Weather forecast: Met Office considers using regional slang

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It might be "chucking it down" in Leeds and Newcastle, but it is "bucketing" in the Black Country.

That is according to research for the Met Office, as it considers introducing regional terms to weather forecasts.

A survey of 2,000 people in January found a variety of slang words were used to describe UK weather.

The Met Office said regions tended to interpret the same information differently and using regional slang could help people's understanding.

Now it is appealing to the public to help them identify the words used to describe weather in their area and it has launched a #3wordweather on Twitter so words can be submitted.

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Derrick Ryall, head of the public weather service at the Met Office, said: "We're always looking to improve the way weather forecasts are communicated, to make them as useful as possible and increase their understanding.

"Ultimately we hope to use the insights from our research to tap into local dialects and vocabulary to make it easier for people across the UK to understand the forecast and make informed decisions based on it."

'Language diversity'

Researchers found that more than half of people in the Black Country reported that they used "bucketing" to describe heavy rain, but in Leeds and Newcastle, most would use "chucking it down".

Those in Birmingham and Bristol use "tipping it down" and Londoners say "caning it".

A fifth of people in Southampton claim to break into song when it rains heavily, performing renditions of "it's raining, pouring, the old man is snoring".

But "pouring" was found to be the most popular term to describe heavy rain nationally.

Popular terms for heavy rain

  • Pouring (down)
  • Chucking (it)
  • Lashing (down)
  • Tipping (it down)
  • Bucketing (down)
  • Raining cats and dogs
  • The heavens have opened
  • Properly (raining)
  • (It's raining) Torrents

Source: Met Office

Mr Ryall said: "The range of slang for rain alone demonstrates the breadth and diversity of the English language and the varying terminology used across different parts of the UK."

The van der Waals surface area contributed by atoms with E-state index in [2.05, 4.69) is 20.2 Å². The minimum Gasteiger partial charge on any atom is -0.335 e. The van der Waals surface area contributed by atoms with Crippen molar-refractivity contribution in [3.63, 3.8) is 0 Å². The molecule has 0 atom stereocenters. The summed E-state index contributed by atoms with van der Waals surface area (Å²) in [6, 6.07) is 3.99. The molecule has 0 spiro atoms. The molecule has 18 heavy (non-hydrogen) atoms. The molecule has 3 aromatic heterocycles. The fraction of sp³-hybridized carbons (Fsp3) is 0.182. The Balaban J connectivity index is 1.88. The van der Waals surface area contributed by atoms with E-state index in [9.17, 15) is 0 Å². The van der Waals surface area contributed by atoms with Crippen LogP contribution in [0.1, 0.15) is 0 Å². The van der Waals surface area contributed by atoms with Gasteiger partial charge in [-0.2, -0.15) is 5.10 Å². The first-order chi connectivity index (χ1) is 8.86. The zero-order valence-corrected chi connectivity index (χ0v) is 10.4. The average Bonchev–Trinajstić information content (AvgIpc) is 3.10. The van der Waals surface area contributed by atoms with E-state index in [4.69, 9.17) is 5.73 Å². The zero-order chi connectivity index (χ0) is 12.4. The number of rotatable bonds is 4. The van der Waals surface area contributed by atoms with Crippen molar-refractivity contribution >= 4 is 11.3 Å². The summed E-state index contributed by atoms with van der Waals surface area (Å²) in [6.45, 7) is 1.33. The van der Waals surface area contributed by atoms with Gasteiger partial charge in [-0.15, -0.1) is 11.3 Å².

A range of weather words have been suggested on social media.

The BBC is not responsible for the content of external sites.View original tweet on Twitter
The BBC is not responsible for the content of external sites.View original tweet on Twitter
The BBC is not responsible for the content of external sites.View original tweet on Twitter

Your comments

An expression in this area; now I suspect hardly ever used is "it's black orr Bill's mothers". This was when the sky was darkening ahead of a thunderstorm. I have met people who also knew this who lived in Leicester and another from Humberside. My wife's family from County Durham used the term "it's stotting it down" to describe rain that was so heavy the rain was bouncing off the ground. Stephen Veasey, Nottingham

We have some excellent terms for weather up here in the north-east of Scotland from "driech", "smirrie rain", "it's fair dinging doon", "blawing a hoolie", "it's minging outside" and probably heaps more. Sarah Kirkwood, Aberdeen

I have lived in York for more than 21 years (born in Sussex) and a word which is commonly used to describe the weather being exceptionally cold here is "nithering". York is nithering for much of the year. Claire Sansford, York

I've lived in London for almost 30 years and have never heard "caning it". Where I'm from in Cheshire, we'd say "slinging it down" or "tipping it down". I wonder if the British have as many words for rain as Eskimos famously have for snow? Paula Dempsey, London

In Scarborough, heavy rain is often "siling" - this may have Norse origins. If it's hot, it's "mafting" and you may be said to be "mafted". And if it's miserable - or if someone you know is - "dowly ". Mat Watkinson, Scarborough

I don't know where it comes from but we always said "it is raining stair rods" when it was really heavy. Another which is I assume is more common is "good weather for ducks". As a child I have heard but not actually used it much in anger is the term "Noah's day" if it rained or was forecast to rain heavy for all or most of the day. Philip Robinson, Lincolnshire

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